Marvin F. Galfand, Philadelphia, for appellant.
John C. Wright, Jr., Peter Broida, Philadelphia, for appellee, Dominick Staffieri, Inc.
Sydney Reuben, Harrisburg, for appellee, Unemployment Comp. Bd. of Rev.
Jones, C. J., and Eagen, O'Brien, Roberts, Pomeroy, Nix and Manderino, JJ.
This appeal arises under the Unemployment Compensation Law, Act of December 5, 1936, P.L.  2897,
as amended, 43 P.S. § 751 et seq. The specific question is whether appellant-employee was properly excluded from benefits under this Act because of a termination of employment as a result of "willful misconduct" in accordance with section 402(e), 43 P.S. § 802(e).
Appellant's application for unemployment compensation benefits was denied by the Bureau of Employment Security premised upon a determination that his discharge was as a result of willful misconduct. This determination was reversed by a referee who was in turn reversed by the Unemployment Compensation Board. The Commonwealth Court affirmed the action of the Board and this Court granted allocatur.
There is no serious dispute as to the events which resulted in the discharge. Appellant Louis Frumento had been employed by Dominick Staffieri, Inc. as a compressor truck driver for approximately three years. In January of 1972, Frumento advised his employer that he had been elected judge of election and that it would be necessary for him to miss work on primary and general election days. The employer then told Frumento that permission for missing work on these two days would depend on the volume of work at the time. On April 24, 1972, Frumento advised his employer that he would miss work the next day, which was primary election day. His employer refused to give Frumento the day off and warned him that he would be discharged if he did not come to work. Frumento did not report for work and was discharged.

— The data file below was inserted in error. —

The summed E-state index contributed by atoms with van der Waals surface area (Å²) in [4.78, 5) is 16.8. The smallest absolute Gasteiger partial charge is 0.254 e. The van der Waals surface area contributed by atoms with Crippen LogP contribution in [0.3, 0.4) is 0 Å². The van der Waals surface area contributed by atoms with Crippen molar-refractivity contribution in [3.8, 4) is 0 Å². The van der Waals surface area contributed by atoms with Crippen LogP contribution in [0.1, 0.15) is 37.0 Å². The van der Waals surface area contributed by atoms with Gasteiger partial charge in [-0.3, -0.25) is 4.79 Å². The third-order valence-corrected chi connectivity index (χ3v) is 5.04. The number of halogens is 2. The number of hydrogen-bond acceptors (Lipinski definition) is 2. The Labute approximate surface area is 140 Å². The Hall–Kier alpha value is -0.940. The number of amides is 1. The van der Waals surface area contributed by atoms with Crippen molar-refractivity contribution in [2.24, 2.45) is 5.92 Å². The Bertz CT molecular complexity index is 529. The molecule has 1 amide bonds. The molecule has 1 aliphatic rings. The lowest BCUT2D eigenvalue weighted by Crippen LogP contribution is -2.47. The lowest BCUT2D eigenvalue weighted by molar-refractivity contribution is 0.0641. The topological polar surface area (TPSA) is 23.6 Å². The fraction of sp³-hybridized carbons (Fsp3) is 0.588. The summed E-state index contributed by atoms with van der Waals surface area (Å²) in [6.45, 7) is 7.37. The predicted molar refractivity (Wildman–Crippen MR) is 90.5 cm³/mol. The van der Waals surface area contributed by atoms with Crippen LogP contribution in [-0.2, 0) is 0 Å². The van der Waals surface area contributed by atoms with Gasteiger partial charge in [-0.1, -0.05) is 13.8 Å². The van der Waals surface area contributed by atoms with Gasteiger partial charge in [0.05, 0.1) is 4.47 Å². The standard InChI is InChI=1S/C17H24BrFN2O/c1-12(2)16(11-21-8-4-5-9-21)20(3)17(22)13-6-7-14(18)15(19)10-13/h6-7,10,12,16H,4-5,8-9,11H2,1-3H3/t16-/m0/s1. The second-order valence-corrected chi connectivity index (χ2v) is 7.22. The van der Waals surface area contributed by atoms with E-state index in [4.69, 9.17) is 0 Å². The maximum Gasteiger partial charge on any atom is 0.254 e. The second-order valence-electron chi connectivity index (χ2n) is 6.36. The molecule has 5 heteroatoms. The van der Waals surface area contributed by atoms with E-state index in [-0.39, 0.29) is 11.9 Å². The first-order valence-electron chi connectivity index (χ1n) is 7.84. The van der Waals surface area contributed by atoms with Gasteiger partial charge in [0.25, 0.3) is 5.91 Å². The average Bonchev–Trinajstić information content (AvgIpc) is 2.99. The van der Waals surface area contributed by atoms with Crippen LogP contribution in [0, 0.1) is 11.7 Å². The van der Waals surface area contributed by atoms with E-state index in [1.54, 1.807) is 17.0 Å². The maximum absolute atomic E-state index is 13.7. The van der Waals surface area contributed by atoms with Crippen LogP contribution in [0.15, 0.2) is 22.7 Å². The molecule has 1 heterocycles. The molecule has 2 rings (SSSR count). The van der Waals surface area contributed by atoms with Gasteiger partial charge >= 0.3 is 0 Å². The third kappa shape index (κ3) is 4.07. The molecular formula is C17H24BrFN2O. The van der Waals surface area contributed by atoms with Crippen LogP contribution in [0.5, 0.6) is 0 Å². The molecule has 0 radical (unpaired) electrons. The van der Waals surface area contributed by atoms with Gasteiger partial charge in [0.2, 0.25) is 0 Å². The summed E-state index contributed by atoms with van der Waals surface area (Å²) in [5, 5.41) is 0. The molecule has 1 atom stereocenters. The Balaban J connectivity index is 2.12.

The dispute arises because the statute does not define the term "willful misconduct." The Superior Court has had an occasion to define this concept as:
"'Willful misconduct' . . . has been held to comprehend an act of wanton or willful disregard of the employer's interest, a deliberate violation of the employer's rules, a disregard of standards of behavior ...